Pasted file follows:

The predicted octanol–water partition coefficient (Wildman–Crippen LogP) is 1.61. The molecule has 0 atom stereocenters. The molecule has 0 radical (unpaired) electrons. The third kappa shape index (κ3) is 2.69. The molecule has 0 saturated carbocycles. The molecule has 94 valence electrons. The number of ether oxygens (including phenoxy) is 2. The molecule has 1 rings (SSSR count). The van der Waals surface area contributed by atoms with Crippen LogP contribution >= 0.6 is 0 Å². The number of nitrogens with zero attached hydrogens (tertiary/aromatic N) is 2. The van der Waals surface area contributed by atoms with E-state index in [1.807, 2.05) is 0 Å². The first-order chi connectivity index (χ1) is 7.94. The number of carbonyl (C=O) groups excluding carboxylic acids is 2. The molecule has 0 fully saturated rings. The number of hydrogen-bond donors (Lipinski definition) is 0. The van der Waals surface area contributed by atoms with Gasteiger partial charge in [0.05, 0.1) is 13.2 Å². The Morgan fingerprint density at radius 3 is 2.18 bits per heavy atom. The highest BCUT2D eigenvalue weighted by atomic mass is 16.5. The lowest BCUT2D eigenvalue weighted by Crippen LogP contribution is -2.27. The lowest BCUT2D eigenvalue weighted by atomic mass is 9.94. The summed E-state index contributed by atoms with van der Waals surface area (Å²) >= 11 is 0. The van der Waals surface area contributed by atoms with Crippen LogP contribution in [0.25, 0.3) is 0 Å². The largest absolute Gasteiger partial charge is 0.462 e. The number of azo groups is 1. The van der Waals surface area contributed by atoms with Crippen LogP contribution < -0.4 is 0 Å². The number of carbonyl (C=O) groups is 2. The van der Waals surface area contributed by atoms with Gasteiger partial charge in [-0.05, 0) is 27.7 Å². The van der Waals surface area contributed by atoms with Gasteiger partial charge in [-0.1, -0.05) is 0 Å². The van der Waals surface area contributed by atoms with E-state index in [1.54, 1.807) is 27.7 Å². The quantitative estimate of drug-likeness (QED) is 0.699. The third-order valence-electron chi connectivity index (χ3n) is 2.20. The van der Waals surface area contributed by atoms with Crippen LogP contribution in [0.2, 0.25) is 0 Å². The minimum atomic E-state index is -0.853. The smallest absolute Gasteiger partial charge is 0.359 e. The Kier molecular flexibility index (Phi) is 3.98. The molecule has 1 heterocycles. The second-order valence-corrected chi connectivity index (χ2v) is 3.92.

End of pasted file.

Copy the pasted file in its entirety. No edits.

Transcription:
The predicted octanol–water partition coefficient (Wildman–Crippen LogP) is 1.61. The molecule has 0 atom stereocenters. The molecule has 0 radical (unpaired) electrons. The third kappa shape index (κ3) is 2.69. The molecule has 0 saturated carbocycles. The molecule has 94 valence electrons. The number of ether oxygens (including phenoxy) is 2. The molecule has 1 rings (SSSR count). The van der Waals surface area contributed by atoms with Crippen LogP contribution >= 0.6 is 0 Å². The number of nitrogens with zero attached hydrogens (tertiary/aromatic N) is 2. The van der Waals surface area contributed by atoms with E-state index in [1.807, 2.05) is 0 Å². The first-order chi connectivity index (χ1) is 7.94. The number of carbonyl (C=O) groups excluding carboxylic acids is 2. The molecule has 0 fully saturated rings. The number of hydrogen-bond donors (Lipinski definition) is 0. The van der Waals surface area contributed by atoms with Gasteiger partial charge in [0.05, 0.1) is 13.2 Å². The Morgan fingerprint density at radius 3 is 2.18 bits per heavy atom. The highest BCUT2D eigenvalue weighted by atomic mass is 16.5. The lowest BCUT2D eigenvalue weighted by Crippen LogP contribution is -2.27. The lowest BCUT2D eigenvalue weighted by atomic mass is 9.94. The summed E-state index contributed by atoms with van der Waals surface area (Å²) >= 11 is 0. The van der Waals surface area contributed by atoms with Crippen LogP contribution in [0.25, 0.3) is 0 Å². The largest absolute Gasteiger partial charge is 0.462 e. The number of azo groups is 1. The van der Waals surface area contributed by atoms with Crippen LogP contribution < -0.4 is 0 Å². The number of carbonyl (C=O) groups is 2. The van der Waals surface area contributed by atoms with Gasteiger partial charge in [-0.05, 0) is 27.7 Å². The van der Waals surface area contributed by atoms with Gasteiger partial charge in [-0.1, -0.05) is 0 Å². The van der Waals surface area contributed by atoms with E-state index in [1.54, 1.807) is 27.7 Å². The quantitative estimate of drug-likeness (QED) is 0.699. The third-order valence-electron chi connectivity index (χ3n) is 2.20. The van der Waals surface area contributed by atoms with Crippen LogP contribution in [0.2, 0.25) is 0 Å². The minimum atomic E-state index is -0.853. The smallest absolute Gasteiger partial charge is 0.359 e. The Kier molecular flexibility index (Phi) is 3.98. The molecule has 1 heterocycles. The second-order valence-corrected chi connectivity index (χ2v) is 3.92.